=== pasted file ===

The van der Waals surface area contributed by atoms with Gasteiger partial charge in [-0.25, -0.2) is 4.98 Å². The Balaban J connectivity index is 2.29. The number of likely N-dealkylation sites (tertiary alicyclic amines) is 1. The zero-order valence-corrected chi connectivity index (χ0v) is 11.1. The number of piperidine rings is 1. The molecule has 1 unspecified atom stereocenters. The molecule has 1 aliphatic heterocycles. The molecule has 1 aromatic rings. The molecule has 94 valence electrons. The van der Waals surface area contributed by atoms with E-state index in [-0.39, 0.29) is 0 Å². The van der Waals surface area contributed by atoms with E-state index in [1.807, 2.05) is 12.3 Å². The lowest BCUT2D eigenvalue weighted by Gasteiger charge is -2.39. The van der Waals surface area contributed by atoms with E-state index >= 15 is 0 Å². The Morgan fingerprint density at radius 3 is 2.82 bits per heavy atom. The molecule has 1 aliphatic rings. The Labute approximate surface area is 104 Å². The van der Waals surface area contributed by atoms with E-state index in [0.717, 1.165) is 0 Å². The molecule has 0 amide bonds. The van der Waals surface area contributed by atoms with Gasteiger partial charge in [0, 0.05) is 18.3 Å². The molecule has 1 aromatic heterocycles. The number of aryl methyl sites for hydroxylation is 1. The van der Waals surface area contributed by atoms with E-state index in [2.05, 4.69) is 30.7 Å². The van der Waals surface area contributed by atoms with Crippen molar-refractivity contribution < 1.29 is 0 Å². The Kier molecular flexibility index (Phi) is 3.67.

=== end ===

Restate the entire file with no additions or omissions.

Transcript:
The van der Waals surface area contributed by atoms with Gasteiger partial charge in [-0.25, -0.2) is 4.98 Å². The Balaban J connectivity index is 2.29. The number of likely N-dealkylation sites (tertiary alicyclic amines) is 1. The zero-order valence-corrected chi connectivity index (χ0v) is 11.1. The number of piperidine rings is 1. The molecule has 1 unspecified atom stereocenters. The molecule has 1 aliphatic heterocycles. The molecule has 1 aromatic rings. The molecule has 94 valence electrons. The van der Waals surface area contributed by atoms with E-state index in [-0.39, 0.29) is 0 Å². The van der Waals surface area contributed by atoms with E-state index in [1.807, 2.05) is 12.3 Å². The lowest BCUT2D eigenvalue weighted by Gasteiger charge is -2.39. The van der Waals surface area contributed by atoms with E-state index >= 15 is 0 Å². The Morgan fingerprint density at radius 3 is 2.82 bits per heavy atom. The molecule has 1 aliphatic rings. The Labute approximate surface area is 104 Å². The van der Waals surface area contributed by atoms with E-state index in [0.717, 1.165) is 0 Å². The molecule has 0 amide bonds. The van der Waals surface area contributed by atoms with Gasteiger partial charge in [0, 0.05) is 18.3 Å². The molecule has 1 aromatic heterocycles. The number of aryl methyl sites for hydroxylation is 1. The van der Waals surface area contributed by atoms with E-state index in [2.05, 4.69) is 30.7 Å². The van der Waals surface area contributed by atoms with Crippen molar-refractivity contribution < 1.29 is 0 Å². The Kier molecular flexibility index (Phi) is 3.67.